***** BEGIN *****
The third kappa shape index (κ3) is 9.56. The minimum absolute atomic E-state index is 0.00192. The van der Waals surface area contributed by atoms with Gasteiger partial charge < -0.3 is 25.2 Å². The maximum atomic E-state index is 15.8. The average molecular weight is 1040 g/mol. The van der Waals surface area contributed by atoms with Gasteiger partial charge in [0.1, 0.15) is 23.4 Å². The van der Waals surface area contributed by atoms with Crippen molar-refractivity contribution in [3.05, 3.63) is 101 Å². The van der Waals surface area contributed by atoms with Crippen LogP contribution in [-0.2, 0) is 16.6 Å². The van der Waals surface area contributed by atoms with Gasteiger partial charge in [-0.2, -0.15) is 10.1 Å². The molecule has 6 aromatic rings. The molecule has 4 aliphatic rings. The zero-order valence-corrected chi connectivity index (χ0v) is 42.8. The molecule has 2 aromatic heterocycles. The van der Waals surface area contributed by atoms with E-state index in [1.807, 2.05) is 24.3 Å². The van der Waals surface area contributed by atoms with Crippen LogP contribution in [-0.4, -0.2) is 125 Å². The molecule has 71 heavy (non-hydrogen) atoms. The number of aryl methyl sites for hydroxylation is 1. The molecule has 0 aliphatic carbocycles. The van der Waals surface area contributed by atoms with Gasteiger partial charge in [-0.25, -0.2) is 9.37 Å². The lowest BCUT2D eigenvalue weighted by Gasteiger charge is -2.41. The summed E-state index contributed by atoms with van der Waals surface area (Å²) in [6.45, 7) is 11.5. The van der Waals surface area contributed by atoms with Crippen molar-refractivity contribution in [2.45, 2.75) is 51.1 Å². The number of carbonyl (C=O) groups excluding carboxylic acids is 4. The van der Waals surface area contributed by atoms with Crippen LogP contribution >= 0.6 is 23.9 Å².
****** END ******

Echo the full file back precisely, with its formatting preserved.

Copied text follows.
The third kappa shape index (κ3) is 9.56. The minimum absolute atomic E-state index is 0.00192. The van der Waals surface area contributed by atoms with Gasteiger partial charge < -0.3 is 25.2 Å². The maximum atomic E-state index is 15.8. The average molecular weight is 1040 g/mol. The van der Waals surface area contributed by atoms with Gasteiger partial charge in [0.1, 0.15) is 23.4 Å². The van der Waals surface area contributed by atoms with Crippen molar-refractivity contribution in [3.05, 3.63) is 101 Å². The van der Waals surface area contributed by atoms with Crippen LogP contribution in [-0.2, 0) is 16.6 Å². The van der Waals surface area contributed by atoms with Gasteiger partial charge in [-0.2, -0.15) is 10.1 Å². The molecule has 6 aromatic rings. The molecule has 4 aliphatic rings. The zero-order valence-corrected chi connectivity index (χ0v) is 42.8. The molecule has 2 aromatic heterocycles. The van der Waals surface area contributed by atoms with E-state index in [1.807, 2.05) is 24.3 Å². The van der Waals surface area contributed by atoms with Crippen LogP contribution in [-0.4, -0.2) is 125 Å². The molecule has 71 heavy (non-hydrogen) atoms. The number of aryl methyl sites for hydroxylation is 1. The molecule has 0 aliphatic carbocycles. The van der Waals surface area contributed by atoms with Gasteiger partial charge in [-0.25, -0.2) is 9.37 Å². The lowest BCUT2D eigenvalue weighted by Gasteiger charge is -2.41. The summed E-state index contributed by atoms with van der Waals surface area (Å²) in [6.45, 7) is 11.5. The van der Waals surface area contributed by atoms with Crippen molar-refractivity contribution in [2.45, 2.75) is 51.1 Å². The number of carbonyl (C=O) groups excluding carboxylic acids is 4. The van der Waals surface area contributed by atoms with Crippen LogP contribution >= 0.6 is 23.9 Å².